“My family started our collection 45 years ago, and his began 500 years ago,” Mera Rubell says of Burlington. “But I was so impressed by how forward looking he is. He’s a very contemporary person, but at the same time he is determined to understand and appreciate the past.”

For this season’s show, “United Technologies,” the Burlingtons wanted to explore the relationship between beauty and utility. Their guest curator, Belgian-born Philippe Pirotte, director of the Kunsthalle Bern in Switzerland, chose the artists, including Ai Weiwei, Stefan Brüggemann and Rita McBride.

Rather than just “parachuting” their work in, as Burlington terms it, most of the artists arrive at the castle days before the opening to begin installation, or, in the case of Corey McCorkle, to start brewing. After gathering wild dandelions from the castle grounds, McCorkle boiled the flowers in huge vats, then put the liquid in jugs for fermentation. In September the wine will be poured into handcrafted bottles that are already on display in the Paxton-designed glass conservatory in the garden. “Using the most ubiquitous, least desired thing in the garden—weeds—I choose to make something ceremonial,” explains McCorkle, who also applied gold leaf to ornately carved wooden walking sticks, which visitors will be able to sign out for hiking on the grounds. While in residence at Lismore, the Brooklyn-based artist is allowed free rein. “I have the keys to the castle,” he says with a sense of disbelief.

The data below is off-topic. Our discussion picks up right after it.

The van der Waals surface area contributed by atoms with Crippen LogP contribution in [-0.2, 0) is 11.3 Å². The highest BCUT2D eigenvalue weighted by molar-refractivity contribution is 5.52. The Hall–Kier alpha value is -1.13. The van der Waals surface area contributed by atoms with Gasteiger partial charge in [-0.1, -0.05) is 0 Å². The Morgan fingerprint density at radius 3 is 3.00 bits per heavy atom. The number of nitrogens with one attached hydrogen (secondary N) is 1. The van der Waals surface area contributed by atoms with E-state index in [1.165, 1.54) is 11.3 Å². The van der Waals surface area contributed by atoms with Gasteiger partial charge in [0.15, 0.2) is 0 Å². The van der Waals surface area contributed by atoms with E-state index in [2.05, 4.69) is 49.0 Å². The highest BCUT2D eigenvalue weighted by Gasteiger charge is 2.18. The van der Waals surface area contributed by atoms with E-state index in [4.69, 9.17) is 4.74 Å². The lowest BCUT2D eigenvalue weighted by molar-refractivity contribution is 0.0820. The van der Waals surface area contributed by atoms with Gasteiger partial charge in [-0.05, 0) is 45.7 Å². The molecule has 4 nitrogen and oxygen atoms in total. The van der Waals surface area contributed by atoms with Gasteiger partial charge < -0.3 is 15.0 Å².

The afternoon of the opening, the castle is a beehive of activity. All 12 bedrooms are occupied by the artists, as well as curators, collectors, dealers and friends who have flown in. After a boisterous cocktail hour in the gallery, which spills out into the garden, dinner is served in the Great Hall, a grand room that resembles a miniature Houses of Parliament.

London gallerist Iwan Wirth, who represents the Jason Rhoades estate, has great admiration for the Burlingtons’ endeavors. “It displays a deep, intimate commitment to art that museums no longer are able to have,” he says of Lismore Castle Arts. Staying overnight at the castle, he adds, made the experience “a gesamtkunstwerk,” or total artwork. “It was fantastic to relax in my bedroom, admiring a 17th-century tapestry and the Pugin wallpaper while paging though a 1942 Vogue that was lying on a shelf and glimpsing out my window to the river below, with fly fishermen wading through it.”

“We are in a very fortunate position,” says Burlington the next day. “We are not bound in the way that institutions and commercial galleries are. Hopefully, we can offer the artists a chance to do something out of their normal cycle.” But the greatest pleasure for him, it seems, has come from doing his part to expand his family’s artistic legacy. “All my life, this part of the castle has been dead and derelict,” he says. “We are very happy to see life going on in there now.”

Paintings reproduced by permission of Stephen Conroy; © The Devonshire Collection, Chatsworth.